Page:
8. Carefully put the liquid nitrogen into a deep metal container (excessive changes in temperature or agitation of the liquid nitrogen may cause it to become volatile). Using a fine-tooth grater, shave the brown butter into the liquid nitrogen. Pour the liquid nitrogen through a small strainer to remove the shavings and store the shavings in a dry plastic container in the freezer until needed. (To discard the liquid nitrogen, carefully pour it back into its original container.)
  10. Preheat the oven to 450°F (230°C). Roast the corn for about 25 minutes, until the husks are dark brown. Let cool slightly, then remove the husks. Using a sharp knife, remove the kernels from 7 ears and set the kernels aside. Remove the kernels from the remaining 3 ears; you should have 370 grams (2 ¼ cups) of kernels. Juice these kernels and measure 250 grams (1 cup) of juice.
  11. Prepare an ice bath. Add the reserved kernels (from the 7 ears), the corn juice, and the gellan base to a blender and mix on high speed for about 3 minutes, until a smooth puree forms. With the blender on medium speed, slowly add the butter, 1 cube at a time, until all of the butter is incorporated. Strain the puree through a chinois into a bowl, then nest the bowl in the ice bath to cool the puree. Season the cooled puree with vinegar and kosher salt. Transfer to a large squeeze bottle and reserve in the refrigerator until needed.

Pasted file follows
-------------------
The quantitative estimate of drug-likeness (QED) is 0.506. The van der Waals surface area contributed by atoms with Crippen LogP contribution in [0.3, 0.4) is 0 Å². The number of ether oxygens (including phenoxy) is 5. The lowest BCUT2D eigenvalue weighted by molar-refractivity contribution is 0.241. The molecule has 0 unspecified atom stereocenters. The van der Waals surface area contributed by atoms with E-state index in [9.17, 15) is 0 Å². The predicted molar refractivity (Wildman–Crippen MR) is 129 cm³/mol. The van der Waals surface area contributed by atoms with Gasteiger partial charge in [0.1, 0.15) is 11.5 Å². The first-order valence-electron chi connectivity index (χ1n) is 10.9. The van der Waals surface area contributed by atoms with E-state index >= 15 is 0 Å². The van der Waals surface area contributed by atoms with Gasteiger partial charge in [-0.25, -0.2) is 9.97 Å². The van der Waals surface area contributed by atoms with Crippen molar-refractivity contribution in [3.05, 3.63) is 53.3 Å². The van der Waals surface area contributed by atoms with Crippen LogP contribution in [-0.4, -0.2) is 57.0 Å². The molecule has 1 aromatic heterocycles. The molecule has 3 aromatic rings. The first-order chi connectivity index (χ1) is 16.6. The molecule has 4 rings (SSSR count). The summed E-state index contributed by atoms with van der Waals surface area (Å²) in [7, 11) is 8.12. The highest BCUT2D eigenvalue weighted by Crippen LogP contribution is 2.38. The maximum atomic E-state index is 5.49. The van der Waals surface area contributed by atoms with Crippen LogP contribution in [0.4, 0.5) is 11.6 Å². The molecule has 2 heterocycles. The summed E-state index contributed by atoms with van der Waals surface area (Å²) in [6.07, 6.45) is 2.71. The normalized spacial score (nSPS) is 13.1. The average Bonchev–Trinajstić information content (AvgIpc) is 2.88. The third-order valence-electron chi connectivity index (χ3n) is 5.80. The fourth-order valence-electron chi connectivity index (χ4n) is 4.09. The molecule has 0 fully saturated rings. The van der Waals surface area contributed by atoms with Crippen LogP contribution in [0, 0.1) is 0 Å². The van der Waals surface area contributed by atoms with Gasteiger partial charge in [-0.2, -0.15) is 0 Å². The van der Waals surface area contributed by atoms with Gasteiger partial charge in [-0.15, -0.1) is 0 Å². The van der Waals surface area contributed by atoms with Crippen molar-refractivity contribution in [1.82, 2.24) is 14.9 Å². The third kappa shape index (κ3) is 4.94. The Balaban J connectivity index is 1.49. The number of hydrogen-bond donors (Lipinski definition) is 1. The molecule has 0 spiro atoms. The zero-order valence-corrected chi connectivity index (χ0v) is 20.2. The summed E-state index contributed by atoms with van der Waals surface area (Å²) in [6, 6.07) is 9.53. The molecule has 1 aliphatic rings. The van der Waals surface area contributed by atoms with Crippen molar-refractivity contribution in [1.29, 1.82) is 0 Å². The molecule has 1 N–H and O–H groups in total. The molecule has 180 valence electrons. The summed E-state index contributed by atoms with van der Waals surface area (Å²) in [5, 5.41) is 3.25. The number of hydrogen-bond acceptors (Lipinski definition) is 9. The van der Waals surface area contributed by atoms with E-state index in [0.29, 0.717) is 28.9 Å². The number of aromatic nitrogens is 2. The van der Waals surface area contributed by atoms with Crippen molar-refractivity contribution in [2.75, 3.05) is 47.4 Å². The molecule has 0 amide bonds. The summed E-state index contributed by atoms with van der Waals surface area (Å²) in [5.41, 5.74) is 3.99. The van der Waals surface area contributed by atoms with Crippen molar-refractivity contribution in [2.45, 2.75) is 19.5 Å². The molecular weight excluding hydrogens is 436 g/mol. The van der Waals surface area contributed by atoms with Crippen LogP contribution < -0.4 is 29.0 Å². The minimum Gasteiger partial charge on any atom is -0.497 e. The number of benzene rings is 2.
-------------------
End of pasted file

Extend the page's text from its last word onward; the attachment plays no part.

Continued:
13. Prepare an ice bath. Combine the huitlacoche and water in a saucepan over low heat, bring to a simmer, and cook for about 20 minutes, until soft. Drain the huitlacoche, transfer to a blender, and mix on high speed for 3 minutes, until a smooth, thick puree forms. Strain the puree through a chinois into a bowl, then nest the bowl in the ice bath to cool the puree. Season the cooled puree with vinegar and kosher salt. Transfer to a squeeze bottle and reserve in the refrigerator until needed.
  15. Prepare a fire in a wood-burning oven. When the fire is at about 600°F (315°C), place the baby corn on the oven grate and roast for 2 minutes on each side. Remove from the oven and rest for 5 minutes. Remove and discard the charred husks and reserve the silks. Slice 3 ears of the corn into thin lengthwise strips. Cut the remaining ears into coins about ¼ inch (6 millimeters) thick.
  17. Heat a small, shallow rondeau with a lid over high heat. Add half of the oil and immediately follow with half of the corn kernels. Season with a little kosher salt, cover the pan, and then agitate the pan. When the kernels begin to pop, turn down the heat slightly. After 30 seconds have elapsed, transfer the popped corn to paper towels to drain. Repeat with the remaining corn kernels and oil. Let cool, then store in an airtight container with silica gel packets at room temperature.
  18. TO SERVE:
  19. ```````Place a few dollops of the corn pudding and huitlacoche puree on each of 4 long plates. In a small bowl, season the raw corn kernels and the baby corn strips and coins with vinegar, olive oil, and Maldon salt, then arrange them on the plates on and around the pudding and the puree. Scatter the reserved baby corn silks, corn nuts, popcorn, and sweet clover around each plate. Lastly, spoon a small amount of the corn milk on the plates, and scatter the brown butter over the surface.